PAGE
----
Prices in the Mid-Atlantic fell as forecasts called for a mild temperature regime into the weekend. Forecaster Wunderground.com predicted New York City's Wednesday high of 50 would jump to 61 on Thursday and Friday. The normal high in late November is 50. Boston was expected to see its Wednesday high of 44 rise to 53 by Thursday and 60 by Friday. The normal high in Boston is 48.
Thursday through Monday, gas at Tetco M-3 Delivery fell 15 cents to $1.44 and gas bound for New York City on Transco Zone 6 dropped 27 cents to $1.74.
Marcellus points were hard hit. Gas on Dominion South shed 14 cents to $1.33, and deliveries to Tennessee Zone 4 Marcellus came in 47 cents lower at 93 cents. Transco Leidy packages were quoted at $1.18, down 25 cents.
Quotes at Northeast points managed a gain as Algonquin Gas Transmission (AGT) reported reduced flows.
"AGT has scheduled and sealed nominations sourced from points west of its Southeast Compressor Station (Southeast) for delivery east of Southeast," AGT stated. "No increases in nominations sourced west of Southeast for delivery east of Southeast, except for Primary Firm No-Notice nominations, will be accepted." AGT also reported reduced flows at its Beverly meter station on its website.
Gas at the Algonquin Citygate added 38 cents to $2.62, and gas on Tennessee Zone 6 200 L gained 42 cents to $2.96.
Weather forecasts Tuesday overnight had changed little and still favored a lack of any significant cooling. In its Wednesday morning report, Commodity Weather Group President Matt Rogers said the "overall forecast view is same to warmer [Wednesday] with slightly higher adjustments for the Midwest to East and even a bit toward the West Coast in the six-10 day. The 11-15 day is fairly similar to yesterday too with the warmest anomalies setting up from Chicago to Calgary in a classic El Nino pattern story.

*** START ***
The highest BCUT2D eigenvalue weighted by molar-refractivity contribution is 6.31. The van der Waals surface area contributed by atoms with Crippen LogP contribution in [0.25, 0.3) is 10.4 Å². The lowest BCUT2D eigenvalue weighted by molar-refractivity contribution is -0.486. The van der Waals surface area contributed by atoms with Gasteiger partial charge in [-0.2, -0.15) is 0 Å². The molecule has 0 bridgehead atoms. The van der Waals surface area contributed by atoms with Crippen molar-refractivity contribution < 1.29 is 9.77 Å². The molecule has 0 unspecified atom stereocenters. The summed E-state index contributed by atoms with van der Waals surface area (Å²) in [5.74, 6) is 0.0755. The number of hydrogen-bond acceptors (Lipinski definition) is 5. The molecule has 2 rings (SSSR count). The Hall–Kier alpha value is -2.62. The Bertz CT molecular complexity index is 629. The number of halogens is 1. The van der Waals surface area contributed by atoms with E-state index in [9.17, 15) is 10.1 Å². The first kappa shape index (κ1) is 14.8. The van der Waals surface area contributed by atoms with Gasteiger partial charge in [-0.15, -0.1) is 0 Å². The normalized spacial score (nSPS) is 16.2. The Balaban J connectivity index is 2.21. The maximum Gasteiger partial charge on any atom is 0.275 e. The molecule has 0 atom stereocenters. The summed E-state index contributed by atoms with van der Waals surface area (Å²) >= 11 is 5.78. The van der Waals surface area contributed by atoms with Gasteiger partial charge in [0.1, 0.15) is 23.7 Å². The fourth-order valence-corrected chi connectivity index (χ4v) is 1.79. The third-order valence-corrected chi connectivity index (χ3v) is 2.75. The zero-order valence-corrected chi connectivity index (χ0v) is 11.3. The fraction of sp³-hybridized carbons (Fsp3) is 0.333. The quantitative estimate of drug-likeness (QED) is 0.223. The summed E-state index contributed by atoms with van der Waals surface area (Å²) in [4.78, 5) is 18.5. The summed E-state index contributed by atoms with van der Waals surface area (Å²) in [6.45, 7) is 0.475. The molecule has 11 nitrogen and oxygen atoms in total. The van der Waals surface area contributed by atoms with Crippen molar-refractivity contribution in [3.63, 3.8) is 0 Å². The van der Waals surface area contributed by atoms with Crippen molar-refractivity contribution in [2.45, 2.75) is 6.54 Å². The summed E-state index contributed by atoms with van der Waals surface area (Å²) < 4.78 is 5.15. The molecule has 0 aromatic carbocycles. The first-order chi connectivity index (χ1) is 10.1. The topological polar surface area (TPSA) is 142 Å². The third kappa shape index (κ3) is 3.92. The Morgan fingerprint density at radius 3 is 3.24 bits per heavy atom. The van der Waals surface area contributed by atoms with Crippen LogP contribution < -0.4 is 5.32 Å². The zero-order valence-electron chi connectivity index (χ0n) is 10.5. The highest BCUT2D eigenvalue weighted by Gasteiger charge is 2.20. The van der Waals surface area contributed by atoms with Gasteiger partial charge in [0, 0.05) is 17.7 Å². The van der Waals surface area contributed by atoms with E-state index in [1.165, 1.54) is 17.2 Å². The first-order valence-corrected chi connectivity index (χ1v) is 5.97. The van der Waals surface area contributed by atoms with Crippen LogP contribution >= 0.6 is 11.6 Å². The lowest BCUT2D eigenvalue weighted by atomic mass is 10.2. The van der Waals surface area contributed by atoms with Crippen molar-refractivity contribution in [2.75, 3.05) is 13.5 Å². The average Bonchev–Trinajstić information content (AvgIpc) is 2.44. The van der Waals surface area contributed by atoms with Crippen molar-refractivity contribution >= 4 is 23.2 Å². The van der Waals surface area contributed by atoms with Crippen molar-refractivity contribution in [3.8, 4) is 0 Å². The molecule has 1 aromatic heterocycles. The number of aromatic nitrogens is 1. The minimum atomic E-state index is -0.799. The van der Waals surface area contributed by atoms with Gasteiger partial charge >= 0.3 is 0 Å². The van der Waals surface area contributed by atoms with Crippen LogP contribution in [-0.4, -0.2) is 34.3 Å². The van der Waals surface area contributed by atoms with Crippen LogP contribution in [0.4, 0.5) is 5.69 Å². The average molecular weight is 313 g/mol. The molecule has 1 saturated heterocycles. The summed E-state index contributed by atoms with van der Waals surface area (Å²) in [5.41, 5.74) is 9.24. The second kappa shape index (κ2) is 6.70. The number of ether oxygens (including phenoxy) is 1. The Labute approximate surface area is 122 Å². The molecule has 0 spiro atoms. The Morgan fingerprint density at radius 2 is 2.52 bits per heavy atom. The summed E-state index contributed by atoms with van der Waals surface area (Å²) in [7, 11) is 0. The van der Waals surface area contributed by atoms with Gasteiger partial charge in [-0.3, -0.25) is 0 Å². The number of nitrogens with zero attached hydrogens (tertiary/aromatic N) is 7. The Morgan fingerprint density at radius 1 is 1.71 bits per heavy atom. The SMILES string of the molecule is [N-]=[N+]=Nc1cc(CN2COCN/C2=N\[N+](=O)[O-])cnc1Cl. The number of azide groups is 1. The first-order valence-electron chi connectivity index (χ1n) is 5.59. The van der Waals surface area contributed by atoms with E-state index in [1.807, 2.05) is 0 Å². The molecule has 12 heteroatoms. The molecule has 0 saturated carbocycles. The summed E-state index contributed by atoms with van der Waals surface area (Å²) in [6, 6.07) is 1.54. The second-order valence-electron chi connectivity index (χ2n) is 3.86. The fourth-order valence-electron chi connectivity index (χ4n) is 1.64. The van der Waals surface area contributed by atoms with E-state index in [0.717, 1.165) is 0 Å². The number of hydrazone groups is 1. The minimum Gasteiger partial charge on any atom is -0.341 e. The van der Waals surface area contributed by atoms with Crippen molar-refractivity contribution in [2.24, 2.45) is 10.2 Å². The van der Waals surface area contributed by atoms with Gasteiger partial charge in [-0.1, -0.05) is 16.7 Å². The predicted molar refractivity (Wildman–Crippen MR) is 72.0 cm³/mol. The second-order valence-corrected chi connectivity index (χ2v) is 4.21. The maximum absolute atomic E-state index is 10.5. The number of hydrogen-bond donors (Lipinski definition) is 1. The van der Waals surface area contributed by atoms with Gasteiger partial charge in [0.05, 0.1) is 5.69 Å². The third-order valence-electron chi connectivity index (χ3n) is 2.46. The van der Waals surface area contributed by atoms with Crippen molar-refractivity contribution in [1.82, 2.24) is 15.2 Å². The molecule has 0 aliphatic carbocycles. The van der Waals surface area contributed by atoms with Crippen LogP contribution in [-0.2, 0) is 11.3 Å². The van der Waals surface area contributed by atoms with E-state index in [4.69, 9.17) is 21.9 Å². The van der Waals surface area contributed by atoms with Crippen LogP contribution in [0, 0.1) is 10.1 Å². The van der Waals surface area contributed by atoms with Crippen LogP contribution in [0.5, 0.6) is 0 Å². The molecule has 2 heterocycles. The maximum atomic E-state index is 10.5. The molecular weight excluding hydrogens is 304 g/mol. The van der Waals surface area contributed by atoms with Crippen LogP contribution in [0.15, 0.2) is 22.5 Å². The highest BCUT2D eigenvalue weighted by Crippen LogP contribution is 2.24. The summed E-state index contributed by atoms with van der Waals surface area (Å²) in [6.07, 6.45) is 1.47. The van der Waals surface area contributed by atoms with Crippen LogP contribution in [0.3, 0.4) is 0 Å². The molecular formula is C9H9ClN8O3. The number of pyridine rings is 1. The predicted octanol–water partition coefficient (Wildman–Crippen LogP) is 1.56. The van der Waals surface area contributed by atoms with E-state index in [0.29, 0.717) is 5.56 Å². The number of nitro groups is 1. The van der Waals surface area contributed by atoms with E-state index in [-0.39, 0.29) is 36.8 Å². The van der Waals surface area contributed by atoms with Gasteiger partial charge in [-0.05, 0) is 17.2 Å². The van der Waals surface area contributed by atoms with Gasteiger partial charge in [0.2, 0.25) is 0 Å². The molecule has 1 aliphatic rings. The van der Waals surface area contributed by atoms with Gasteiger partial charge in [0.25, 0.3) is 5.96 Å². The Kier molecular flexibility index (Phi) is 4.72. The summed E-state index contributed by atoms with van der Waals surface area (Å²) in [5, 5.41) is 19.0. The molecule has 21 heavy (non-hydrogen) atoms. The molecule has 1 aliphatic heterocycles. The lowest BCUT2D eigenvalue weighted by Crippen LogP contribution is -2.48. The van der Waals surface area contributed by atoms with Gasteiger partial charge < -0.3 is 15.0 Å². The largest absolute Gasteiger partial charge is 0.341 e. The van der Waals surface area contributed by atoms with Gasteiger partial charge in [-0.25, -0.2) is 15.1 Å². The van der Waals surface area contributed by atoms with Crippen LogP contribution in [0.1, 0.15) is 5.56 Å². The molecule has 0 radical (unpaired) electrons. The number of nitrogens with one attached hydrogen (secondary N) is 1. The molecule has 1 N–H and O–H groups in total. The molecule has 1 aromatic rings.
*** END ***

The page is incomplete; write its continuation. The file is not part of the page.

"Cooler conditions linger for the interior West to Texas, but the lack of a significant cold air connection by the 6-15 day means that the cooling should be relatively weak and probably more focused on high temperatures," he said.
Tuesday a Houston pipeline veteran said there were "no surprises" in the physical market and they were moving gas like they normally do. As far as December bid week he said people were doing nothing out of the ordinary. Marketers were looking at the weather forecasts, calculating the degree-days, figuring their load, and buying what they need. "These people aren't paid to take risks," he said.
Futures traders were standing aside the market waiting for an opportunity to sell. "As the shoulder period winds down, this market will become increasingly sensitive to the daily updates to the one- to two-week weather views in the process of boosting volatility," said Jim Ritterbusch of Ritterbusch and Associates in closing comments to clients Monday. "But while conceding to a new and lower trading range that was forced by Friday's gap down into new low territory, we are still having difficulty building a case for sub $2 futures pricing especially with the upcoming rollover to the much higher priced January contract.
"December futures expire on Wednesday following an early release of the EIA storage report. We will be looking for a slight withdrawal of 2 Bcf that would compare with the five-year average decline of about 36 Bcf. By and large, we are still sidelined as risk/reward ratios appear unfavorable at current price levels. And although our preferred rally to the $2.60 level per the January contract may prove to be out of reach, we will await an advance of at least 15-20 cents from current levels before re-establishing a short position. Regardless, this remains a market that should be worked strictly from the short side."